Monday, December 04, 2006

Having a "Near-Life" Experience

During the busy nights of drinking last week an interesting conversation happened that I want to share with co-worker, Jae, is a devout Christian. He was raised Christian, and later began to practice voluntarily (not just out of habit). Because he is a practical, smart, single young man in a business of high stress and pressure (PT sales), he is a great mirror through which I try to understand how devout Christians apply their religion to their complex daily lives.

Over many sessions, he and I have discussed the difference between his religion (Christianity) and mine (martial arts). We did so again last Thursday. He related a story to me of his business trip to the US in September, and of nearly having a plane crash on a flight from Chicago to San Francisco. All around him, people were screaming, franctically trying to make cell phone calls, and basically in a chaotic panic. Eeven seasoned flight attendants broke down hysterially. As far as they could tell, it was their last few moments of life. What would YOU do?? Jae told me that he closed his eyes and realized he was helpless, realized he loved Jesus Christ, and that he would go to heaven. He was no longer afraid. he asked me if martial arts would give me the same comfort and piece of mind. He called it a "near death" experience. I call it a "near-life" experience. These are the times that help us break through to the other side of our conciousness and really truly begin to understand ourselves and our lives.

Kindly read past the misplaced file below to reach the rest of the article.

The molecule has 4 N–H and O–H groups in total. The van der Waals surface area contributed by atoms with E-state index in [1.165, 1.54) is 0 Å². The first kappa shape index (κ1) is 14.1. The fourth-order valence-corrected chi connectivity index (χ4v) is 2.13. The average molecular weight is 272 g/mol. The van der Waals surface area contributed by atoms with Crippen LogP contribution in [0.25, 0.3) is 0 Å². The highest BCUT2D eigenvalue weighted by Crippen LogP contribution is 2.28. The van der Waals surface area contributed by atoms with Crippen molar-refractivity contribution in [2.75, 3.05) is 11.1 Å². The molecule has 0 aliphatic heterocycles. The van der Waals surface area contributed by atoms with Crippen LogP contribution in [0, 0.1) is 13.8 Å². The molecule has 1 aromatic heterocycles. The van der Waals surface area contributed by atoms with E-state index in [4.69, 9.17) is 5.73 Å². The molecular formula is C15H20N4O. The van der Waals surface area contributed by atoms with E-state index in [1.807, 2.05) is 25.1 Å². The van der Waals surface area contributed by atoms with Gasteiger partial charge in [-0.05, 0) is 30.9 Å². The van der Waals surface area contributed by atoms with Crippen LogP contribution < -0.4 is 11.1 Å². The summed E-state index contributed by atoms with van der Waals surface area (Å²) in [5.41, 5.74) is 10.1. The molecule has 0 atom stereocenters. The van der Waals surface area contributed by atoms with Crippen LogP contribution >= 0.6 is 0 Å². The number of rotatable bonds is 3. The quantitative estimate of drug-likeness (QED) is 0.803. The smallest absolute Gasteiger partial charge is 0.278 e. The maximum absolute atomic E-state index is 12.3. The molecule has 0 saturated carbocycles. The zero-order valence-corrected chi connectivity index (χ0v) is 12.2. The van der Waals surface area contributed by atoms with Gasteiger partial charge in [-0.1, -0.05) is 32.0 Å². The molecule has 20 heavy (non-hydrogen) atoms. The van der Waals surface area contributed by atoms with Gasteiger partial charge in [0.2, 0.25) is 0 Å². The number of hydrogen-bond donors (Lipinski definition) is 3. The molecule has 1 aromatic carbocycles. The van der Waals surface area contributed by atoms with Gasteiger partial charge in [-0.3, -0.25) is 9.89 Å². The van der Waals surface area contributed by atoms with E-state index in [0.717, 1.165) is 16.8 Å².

I have not been near death in a long time (last time I was 21 years old). At that time, it would have been hard to say I felt anything but anger. Not fear, anger. That was a long time ago, and now I am married with a family of my own. What would I feel this time?

I contend that our study of The Way is designed to give us courage in the face of hardship, including death. Many take the words of books like Hagakure "The Way of the samurai lies in Death" to mean that one must not embrace life and long for death in every waking moment. Wrong. In fact, study of death through martials arts should yield an appreciation of our own frailty and mortality; and at the same time, our ability to overcome these limitations and be so much more. We must discover the joy of every day, knowing that each morning could be our last. This means leaving nothing unsaid, living each moment as fully as we can, so that even until the last breath, we have been fulfilled and are thus satisfied and ready to let go.

This makes me especially sad when I see people like Seagal-sensei, who has trained for so many years and still knows only anger. Or my wife's yoga teacher, who has trained his whole life and does not know peace. If so, did they both waste their time?

I hope that my last lesson to my boys will be the lesson of how to let go with courage and dignity. Until then, they and the others close to me will know that I love them, because I will tell them and show them often. I will live my life 100% without regret.

On the mats as well, I will give 100% so that I get 100%.

And if today is my last day, so be it.
If it is not, see you on the mats tomorrow.


Have you had a "near-life experience"? What was it??

1 comment:

Milind Mody said...
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